Anna Karenina Survives The Train. 2010
This one-of-a-kind engraved, porcelain doll, features a complex, full-body, color tattoo of an orthopedic corset and a prosthetic leg device. Face is one of a kind. Magnetic wig is removable, and permanently styled into intricate braiding adorned with a Victorian copper comb.
This doll is based on the main protagonist from the majestic and tragic novel Anna Karenina written by Leo Tolstoy. I tried to re-imagine Anna’s heartbreaking love story with a different ending where she survives her horrific suicide attempt at jumping under a slow-moving train, but sustains severe, disfiguring injuries, losing her left leg, mangling her left arm and breaking her back instead.
I took the metaphor of straight-laced, yet decadent attitudes of Victorian Russian society that governed and ultimately decided Anna’s fate, and interpreted it in a literal, visual way as her medical bondage braces and prosthetic devices, which now literally hold her shattered body together. She is protected, yet restrained by the inhumanity of social conventions. I wonder if surviving her suicide would make any difference in her destiny despite her transgression of the status quo.
Amongst a myriad of deeply philosophical issues, the biggest question that the novel Anna Karenina leaves one with is perhaps whether love can really conquer all.
A part of me wants to believe that Anna’s near death experience would serve as a powerful epiphany for her and her lover count Alexey Vronsky, and transform their deteriorating relationship back into a loving union it once was, but a realist in me questions this idealistic approach, rationalizing that her difficult situation in life brought on by breaking the social rules and conventions of the day, and can not have a long-term, happy resolution unless all the stigma of her illicit relationship is removed and her public image reinstated.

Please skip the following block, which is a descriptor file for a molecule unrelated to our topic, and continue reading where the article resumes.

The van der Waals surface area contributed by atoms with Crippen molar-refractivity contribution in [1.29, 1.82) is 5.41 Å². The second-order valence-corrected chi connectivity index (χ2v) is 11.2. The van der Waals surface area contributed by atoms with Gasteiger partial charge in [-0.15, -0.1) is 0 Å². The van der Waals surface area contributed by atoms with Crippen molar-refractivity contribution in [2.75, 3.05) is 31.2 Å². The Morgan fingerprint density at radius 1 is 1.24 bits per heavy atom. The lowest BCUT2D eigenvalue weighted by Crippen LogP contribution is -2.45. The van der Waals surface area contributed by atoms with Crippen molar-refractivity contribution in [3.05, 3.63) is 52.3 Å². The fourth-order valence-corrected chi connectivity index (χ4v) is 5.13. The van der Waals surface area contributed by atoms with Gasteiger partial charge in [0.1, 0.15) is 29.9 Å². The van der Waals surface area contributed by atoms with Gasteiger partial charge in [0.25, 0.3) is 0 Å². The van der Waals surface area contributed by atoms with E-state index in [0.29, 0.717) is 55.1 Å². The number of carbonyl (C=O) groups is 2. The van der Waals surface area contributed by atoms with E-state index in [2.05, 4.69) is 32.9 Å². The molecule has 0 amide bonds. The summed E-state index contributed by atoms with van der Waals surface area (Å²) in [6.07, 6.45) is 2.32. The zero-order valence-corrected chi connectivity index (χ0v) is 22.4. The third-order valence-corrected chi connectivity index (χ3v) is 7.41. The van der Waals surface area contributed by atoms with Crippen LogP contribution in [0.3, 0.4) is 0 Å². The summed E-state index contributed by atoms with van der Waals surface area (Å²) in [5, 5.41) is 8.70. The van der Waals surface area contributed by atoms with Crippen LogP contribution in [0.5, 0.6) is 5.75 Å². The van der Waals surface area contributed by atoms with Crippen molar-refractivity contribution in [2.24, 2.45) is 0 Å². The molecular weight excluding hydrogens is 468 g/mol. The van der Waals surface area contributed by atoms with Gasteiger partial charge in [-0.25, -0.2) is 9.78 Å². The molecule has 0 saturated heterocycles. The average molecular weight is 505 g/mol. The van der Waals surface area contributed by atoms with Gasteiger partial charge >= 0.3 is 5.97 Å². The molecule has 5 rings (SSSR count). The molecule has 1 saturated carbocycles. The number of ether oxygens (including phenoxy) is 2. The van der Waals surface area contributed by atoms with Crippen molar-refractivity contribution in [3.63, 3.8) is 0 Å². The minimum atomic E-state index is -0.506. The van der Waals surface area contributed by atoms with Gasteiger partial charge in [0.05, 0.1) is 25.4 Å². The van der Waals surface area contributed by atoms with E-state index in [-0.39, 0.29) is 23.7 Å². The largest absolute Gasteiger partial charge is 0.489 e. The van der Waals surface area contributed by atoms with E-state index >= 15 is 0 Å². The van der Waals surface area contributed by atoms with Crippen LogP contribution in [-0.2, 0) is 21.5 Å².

The incident may cause a profound spiritual awakening for her and Alex, but they will continue to face the same external problems of gender inequity, which have undone their powerful love before.
Sadly, their first near death experience is a testament that perhaps love does not conquer all: When Anna nearly dies during childbirth and Alexey shoots himself in despair of losing her, both survive and are overcome with gratitude and love for each other, but their happiness is fleeting as it provides only a temporary, idealized escape from their difficult situation, followed by an eventual boredom, loneliness, frustration and inevitable return to a grim reality.
Will this, second near death experience with an added problem of Anna’s disability be any more profound and lasting than the first? Perhaps, but I’m skeptical.
And yet, a romantic in me believes in Anna’s life, while John Milton’s quote from Paradise Lost encourages me to believe that perhaps there could have been a happy ending for Anna Karenina after all: “The mind is its own place, and in itself, Can make a heav’n of hell, a hell of heav’n.”
Perhaps Anna and Alex could have made their own heaven in the hell that they found themselves? I re-imagined the climax scene where Alexey finds Anna broken, but alive instead of dead and mutilated on table at the train station where they had carried her body, and the despair and grief in the face of her ugly death turns instead into relief and a renewal of their love for each other. They embrace, kiss, and ride off into the sunset, leaving their superficial selves, the superficial society that bred them and all its false idols behind to live happily ever after.